Each memory access cycle begins with the assertion of AS* by the 68000 and ends with the assertion of DTACK* (or VPA*) by the addressed device or with the assertion of BERR* by a watchdog timer. Schematic page 7 gives the diagram of the DTACK* and BERR* control circuitry on the CPU module.
Whenever a block of 16 KBytes of memory is selected on the CPU module, one of the four select signals, SEL0* to SEL3*, goes active-low. The output, MSEL, of the NAND gate U19A is then forced active-high. MSEL becomes the ENABLE/LOAD* control input of a 74LS161 4-bit counter, U22. When MSEL=0 (i.e. on-board memory is not accessed), the counter is held in its load state and the data inputs on P0 to P3 are preloaded into the counter, by default 1100. The desired preload value can be set using DIP switches. The Q3 output from the counter is gated, uninverted, through U10B and U7B to form the processor's DTACK* input.
When MSEL goes high the counter is enabled. The counter is clocked from the 68000's clock and counts upward from 1100. After four clock pulses, the counter rolls over from 1111 to 0000 and Q3 (and therefore DTACK*) goes low to provide the handshake required by the 68000 CPU. At the end of the cycle, AS* is negated and MSEL goes low to preload the counter with 1100 and negate DTACK*.
At the same time that U22 begins counting, a second timer, U21 (another 74LS161), also begins to count upward. The count clock is taken from the 68000's E output which runs at CLK/10. This counter is cleared to zero whenever AS* is negated. The rippled output from the counter goes high after the fifteenth count from zero and is inverted by the open-collector gate U4E to provide the CPU with a BERR* input. Therefore, unless AS* is negated within 15 E-clock cycles of the start of a bus cycle, BERR* is forced low to terminate the cycle. Note that the counter is disabled (Cep=0) in the singlestep mode (discussed later) to avoid a spurious bus error exception.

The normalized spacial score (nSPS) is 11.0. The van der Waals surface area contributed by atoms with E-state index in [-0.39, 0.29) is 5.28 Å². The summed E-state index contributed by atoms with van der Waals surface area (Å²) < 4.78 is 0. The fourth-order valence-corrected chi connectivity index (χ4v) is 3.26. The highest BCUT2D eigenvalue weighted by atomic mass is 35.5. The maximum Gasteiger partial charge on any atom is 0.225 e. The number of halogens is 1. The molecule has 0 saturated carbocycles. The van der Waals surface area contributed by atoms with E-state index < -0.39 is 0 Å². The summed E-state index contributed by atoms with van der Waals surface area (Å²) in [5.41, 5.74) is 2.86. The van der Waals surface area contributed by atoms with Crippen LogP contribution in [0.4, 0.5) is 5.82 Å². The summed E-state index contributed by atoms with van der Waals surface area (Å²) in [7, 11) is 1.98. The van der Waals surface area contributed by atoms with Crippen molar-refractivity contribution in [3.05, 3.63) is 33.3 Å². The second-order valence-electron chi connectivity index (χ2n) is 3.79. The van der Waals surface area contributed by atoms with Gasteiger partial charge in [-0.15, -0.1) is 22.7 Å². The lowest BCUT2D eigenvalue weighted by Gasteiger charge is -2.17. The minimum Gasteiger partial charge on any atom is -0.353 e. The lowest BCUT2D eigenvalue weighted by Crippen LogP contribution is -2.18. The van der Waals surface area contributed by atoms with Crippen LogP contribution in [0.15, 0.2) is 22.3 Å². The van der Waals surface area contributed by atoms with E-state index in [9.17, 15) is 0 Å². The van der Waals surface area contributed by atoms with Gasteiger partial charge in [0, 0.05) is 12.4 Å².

A useful feature of the DTACK* circuit is the addition of a single-step mode, allowing the execution of a single bus cycle (note bus cycle, not instruction) each time a button is pushed. This facility can be used to debug the system by freezing the state of the processor.
One of the inputs to the OR gate U10B is INHIBIT_DTACK. If this is active-high, the output of the OR gate is permanently true and the generation of DTACK* by the DTACK* delay circuit is inhibited. Therefore, a bus cycle remains frozen with AS* asserted, forcing the CPU to generate an infinite stream of wait states.
Two positive-edge triggered D flip-flops, U20A and U23A, control INHIBIT_DTACK. U20A acts as a debounced switch and produces an SS/RUN* signal fro its Q output, depending only on the state of the single-step/run switch. Unfortunately, it would be unwise to use the output of U20A to inhibit DTACK*, because changing from run to single-step mode in mid bus cycle might lead to unpredictable results. Instead, the output of U20A is synchronized with AS* from the processor by a second flip-flop, U23A. The INHIBIT_DTACK signal from U23A is forced high only when AS* is negated at the end of a bus cycle. The 68000 always enters its single-step mode at the start of a new cycle before AS* is asserted.
In the single-step mode, DTACK* pulses are generated manually by pressing the "step" switch. The output of this switch is debounced by flip-flop U20B. A second flip-flop, U23B, generates a single, active-low pulse, SS_DTACK*, each time the step button is pushed. SS_DTACK* is gated in U7B to produce the DTACK* input needed to terminate the current bus cycle.
There are two simple ways of testing the DTACK* control circuits. One is in the free-run mode and is done by connecting, say, SEL0* to AS*, so that a delayed DTACK* is produced for each bus cycle. The single-step circuit can also be tested in this mode. Another procedure is to construct a special test rig for the circuit, which simulates the behavior of the 68000 by providing AS*, CLK, and SEL0* signals.